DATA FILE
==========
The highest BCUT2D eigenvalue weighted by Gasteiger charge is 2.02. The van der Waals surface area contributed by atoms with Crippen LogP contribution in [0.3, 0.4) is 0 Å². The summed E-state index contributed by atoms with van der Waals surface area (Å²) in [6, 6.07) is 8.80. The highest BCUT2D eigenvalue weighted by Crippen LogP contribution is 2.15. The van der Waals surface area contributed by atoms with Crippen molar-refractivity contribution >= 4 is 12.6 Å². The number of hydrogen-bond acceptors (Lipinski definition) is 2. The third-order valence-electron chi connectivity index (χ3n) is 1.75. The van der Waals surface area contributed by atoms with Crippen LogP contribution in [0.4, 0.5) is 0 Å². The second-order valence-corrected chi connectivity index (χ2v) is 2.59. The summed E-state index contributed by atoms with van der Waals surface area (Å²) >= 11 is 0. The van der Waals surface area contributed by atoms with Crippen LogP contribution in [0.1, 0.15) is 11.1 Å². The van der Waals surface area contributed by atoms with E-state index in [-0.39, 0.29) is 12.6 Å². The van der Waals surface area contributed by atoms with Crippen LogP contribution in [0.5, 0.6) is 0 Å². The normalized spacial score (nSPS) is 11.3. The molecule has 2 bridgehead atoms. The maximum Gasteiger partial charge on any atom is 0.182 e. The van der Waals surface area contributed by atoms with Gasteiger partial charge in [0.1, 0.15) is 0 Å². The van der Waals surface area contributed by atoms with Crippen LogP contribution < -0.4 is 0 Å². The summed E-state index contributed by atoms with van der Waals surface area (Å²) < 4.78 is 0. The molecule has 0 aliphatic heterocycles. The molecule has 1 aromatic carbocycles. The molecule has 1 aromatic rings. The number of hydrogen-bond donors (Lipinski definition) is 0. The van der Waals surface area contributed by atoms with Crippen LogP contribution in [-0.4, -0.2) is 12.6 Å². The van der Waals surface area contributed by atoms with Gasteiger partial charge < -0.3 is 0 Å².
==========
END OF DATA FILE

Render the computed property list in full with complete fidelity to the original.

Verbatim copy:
The highest BCUT2D eigenvalue weighted by Gasteiger charge is 2.02. The van der Waals surface area contributed by atoms with Crippen LogP contribution in [0.3, 0.4) is 0 Å². The summed E-state index contributed by atoms with van der Waals surface area (Å²) in [6, 6.07) is 8.80. The highest BCUT2D eigenvalue weighted by Crippen LogP contribution is 2.15. The van der Waals surface area contributed by atoms with Crippen molar-refractivity contribution >= 4 is 12.6 Å². The number of hydrogen-bond acceptors (Lipinski definition) is 2. The third-order valence-electron chi connectivity index (χ3n) is 1.75. The van der Waals surface area contributed by atoms with Crippen LogP contribution in [0.4, 0.5) is 0 Å². The second-order valence-corrected chi connectivity index (χ2v) is 2.59. The summed E-state index contributed by atoms with van der Waals surface area (Å²) >= 11 is 0. The van der Waals surface area contributed by atoms with Crippen LogP contribution in [0.1, 0.15) is 11.1 Å². The van der Waals surface area contributed by atoms with E-state index in [-0.39, 0.29) is 12.6 Å². The van der Waals surface area contributed by atoms with Crippen LogP contribution in [0.5, 0.6) is 0 Å². The normalized spacial score (nSPS) is 11.3. The molecule has 2 bridgehead atoms. The maximum Gasteiger partial charge on any atom is 0.182 e. The van der Waals surface area contributed by atoms with Gasteiger partial charge in [0.1, 0.15) is 0 Å². The van der Waals surface area contributed by atoms with Crippen LogP contribution < -0.4 is 0 Å². The summed E-state index contributed by atoms with van der Waals surface area (Å²) < 4.78 is 0. The molecule has 0 aliphatic heterocycles. The molecule has 1 aromatic carbocycles. The molecule has 1 aromatic rings. The number of hydrogen-bond donors (Lipinski definition) is 0. The van der Waals surface area contributed by atoms with Crippen LogP contribution in [-0.4, -0.2) is 12.6 Å². The van der Waals surface area contributed by atoms with Gasteiger partial charge < -0.3 is 0 Å².